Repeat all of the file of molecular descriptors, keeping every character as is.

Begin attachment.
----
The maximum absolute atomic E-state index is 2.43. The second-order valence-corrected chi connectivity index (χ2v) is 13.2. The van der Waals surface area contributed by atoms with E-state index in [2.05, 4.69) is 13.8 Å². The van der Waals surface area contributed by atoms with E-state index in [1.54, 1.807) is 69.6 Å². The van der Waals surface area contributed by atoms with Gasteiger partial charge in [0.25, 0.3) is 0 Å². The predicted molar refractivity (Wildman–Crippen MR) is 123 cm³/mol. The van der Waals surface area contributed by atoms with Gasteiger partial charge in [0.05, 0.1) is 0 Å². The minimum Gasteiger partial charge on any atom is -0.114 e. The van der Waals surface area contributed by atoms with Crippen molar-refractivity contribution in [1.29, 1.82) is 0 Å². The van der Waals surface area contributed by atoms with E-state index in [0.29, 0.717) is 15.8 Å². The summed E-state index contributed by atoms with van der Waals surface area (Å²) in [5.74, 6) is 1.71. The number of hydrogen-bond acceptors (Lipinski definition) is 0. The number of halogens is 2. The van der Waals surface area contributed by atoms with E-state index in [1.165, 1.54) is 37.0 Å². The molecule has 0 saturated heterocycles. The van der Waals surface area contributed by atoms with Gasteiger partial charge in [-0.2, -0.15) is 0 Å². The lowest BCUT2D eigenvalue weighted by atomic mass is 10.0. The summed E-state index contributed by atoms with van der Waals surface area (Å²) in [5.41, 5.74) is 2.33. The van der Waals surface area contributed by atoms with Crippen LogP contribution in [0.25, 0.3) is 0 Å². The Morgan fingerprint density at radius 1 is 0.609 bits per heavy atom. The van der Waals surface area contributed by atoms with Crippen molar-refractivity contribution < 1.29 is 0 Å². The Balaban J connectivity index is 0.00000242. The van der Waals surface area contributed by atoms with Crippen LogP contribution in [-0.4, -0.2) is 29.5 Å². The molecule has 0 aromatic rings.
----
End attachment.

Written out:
The maximum absolute atomic E-state index is 2.43. The second-order valence-corrected chi connectivity index (χ2v) is 13.2. The van der Waals surface area contributed by atoms with E-state index in [2.05, 4.69) is 13.8 Å². The van der Waals surface area contributed by atoms with E-state index in [1.54, 1.807) is 69.6 Å². The van der Waals surface area contributed by atoms with Gasteiger partial charge in [0.25, 0.3) is 0 Å². The predicted molar refractivity (Wildman–Crippen MR) is 123 cm³/mol. The van der Waals surface area contributed by atoms with Gasteiger partial charge in [0.05, 0.1) is 0 Å². The minimum Gasteiger partial charge on any atom is -0.114 e. The van der Waals surface area contributed by atoms with Crippen molar-refractivity contribution in [1.29, 1.82) is 0 Å². The van der Waals surface area contributed by atoms with E-state index in [0.29, 0.717) is 15.8 Å². The summed E-state index contributed by atoms with van der Waals surface area (Å²) in [5.74, 6) is 1.71. The number of hydrogen-bond acceptors (Lipinski definition) is 0. The number of halogens is 2. The van der Waals surface area contributed by atoms with E-state index in [1.165, 1.54) is 37.0 Å². The molecule has 0 saturated heterocycles. The van der Waals surface area contributed by atoms with Gasteiger partial charge in [-0.2, -0.15) is 0 Å². The lowest BCUT2D eigenvalue weighted by atomic mass is 10.0. The summed E-state index contributed by atoms with van der Waals surface area (Å²) in [5.41, 5.74) is 2.33. The van der Waals surface area contributed by atoms with Crippen LogP contribution in [0.25, 0.3) is 0 Å². The Morgan fingerprint density at radius 1 is 0.609 bits per heavy atom. The van der Waals surface area contributed by atoms with Crippen molar-refractivity contribution < 1.29 is 0 Å². The Balaban J connectivity index is 0.00000242. The van der Waals surface area contributed by atoms with Crippen LogP contribution in [-0.4, -0.2) is 29.5 Å². The molecule has 0 aromatic rings.